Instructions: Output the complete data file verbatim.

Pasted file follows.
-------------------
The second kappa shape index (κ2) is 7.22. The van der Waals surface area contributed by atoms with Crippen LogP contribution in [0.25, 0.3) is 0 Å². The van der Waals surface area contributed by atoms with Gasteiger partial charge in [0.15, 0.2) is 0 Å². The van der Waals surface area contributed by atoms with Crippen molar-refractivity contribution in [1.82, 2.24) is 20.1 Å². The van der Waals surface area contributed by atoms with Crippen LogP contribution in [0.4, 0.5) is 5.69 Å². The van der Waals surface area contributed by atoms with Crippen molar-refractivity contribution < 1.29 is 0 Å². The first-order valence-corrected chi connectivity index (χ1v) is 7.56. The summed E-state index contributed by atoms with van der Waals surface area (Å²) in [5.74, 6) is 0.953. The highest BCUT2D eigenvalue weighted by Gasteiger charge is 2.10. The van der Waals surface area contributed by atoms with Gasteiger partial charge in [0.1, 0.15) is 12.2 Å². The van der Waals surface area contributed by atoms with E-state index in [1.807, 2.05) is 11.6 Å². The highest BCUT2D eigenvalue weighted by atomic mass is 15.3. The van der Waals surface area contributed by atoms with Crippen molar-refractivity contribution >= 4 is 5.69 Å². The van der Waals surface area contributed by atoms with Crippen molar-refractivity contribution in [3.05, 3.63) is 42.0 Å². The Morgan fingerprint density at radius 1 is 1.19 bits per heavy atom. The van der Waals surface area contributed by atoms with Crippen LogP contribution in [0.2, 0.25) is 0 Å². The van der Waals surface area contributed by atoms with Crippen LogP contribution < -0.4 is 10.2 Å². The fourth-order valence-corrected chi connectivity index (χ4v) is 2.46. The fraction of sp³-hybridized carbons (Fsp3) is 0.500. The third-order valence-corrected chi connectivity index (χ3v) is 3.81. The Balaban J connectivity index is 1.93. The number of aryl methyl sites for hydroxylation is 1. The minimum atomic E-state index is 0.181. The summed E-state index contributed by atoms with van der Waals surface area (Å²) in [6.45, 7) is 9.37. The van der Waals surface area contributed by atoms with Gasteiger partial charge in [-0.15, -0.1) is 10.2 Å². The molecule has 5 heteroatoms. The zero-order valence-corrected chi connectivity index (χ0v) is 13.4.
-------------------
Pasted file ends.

The second kappa shape index (κ2) is 7.22. The van der Waals surface area contributed by atoms with Crippen LogP contribution in [0.25, 0.3) is 0 Å². The van der Waals surface area contributed by atoms with Gasteiger partial charge in [0.15, 0.2) is 0 Å². The van der Waals surface area contributed by atoms with Crippen molar-refractivity contribution in [1.82, 2.24) is 20.1 Å². The van der Waals surface area contributed by atoms with Crippen LogP contribution in [0.4, 0.5) is 5.69 Å². The van der Waals surface area contributed by atoms with Crippen molar-refractivity contribution < 1.29 is 0 Å². The first-order valence-corrected chi connectivity index (χ1v) is 7.56. The summed E-state index contributed by atoms with van der Waals surface area (Å²) in [5.74, 6) is 0.953. The highest BCUT2D eigenvalue weighted by Gasteiger charge is 2.10. The van der Waals surface area contributed by atoms with Gasteiger partial charge in [0.1, 0.15) is 12.2 Å². The van der Waals surface area contributed by atoms with E-state index in [1.807, 2.05) is 11.6 Å². The highest BCUT2D eigenvalue weighted by atomic mass is 15.3. The van der Waals surface area contributed by atoms with Crippen molar-refractivity contribution >= 4 is 5.69 Å². The van der Waals surface area contributed by atoms with Crippen molar-refractivity contribution in [3.05, 3.63) is 42.0 Å². The Morgan fingerprint density at radius 1 is 1.19 bits per heavy atom. The van der Waals surface area contributed by atoms with Crippen LogP contribution in [0.2, 0.25) is 0 Å². The van der Waals surface area contributed by atoms with Crippen LogP contribution < -0.4 is 10.2 Å². The fourth-order valence-corrected chi connectivity index (χ4v) is 2.46. The fraction of sp³-hybridized carbons (Fsp3) is 0.500. The third-order valence-corrected chi connectivity index (χ3v) is 3.81. The Balaban J connectivity index is 1.93. The number of aryl methyl sites for hydroxylation is 1. The minimum atomic E-state index is 0.181. The summed E-state index contributed by atoms with van der Waals surface area (Å²) in [6.45, 7) is 9.37. The van der Waals surface area contributed by atoms with Gasteiger partial charge in [-0.15, -0.1) is 10.2 Å². The molecule has 5 heteroatoms. The zero-order valence-corrected chi connectivity index (χ0v) is 13.4.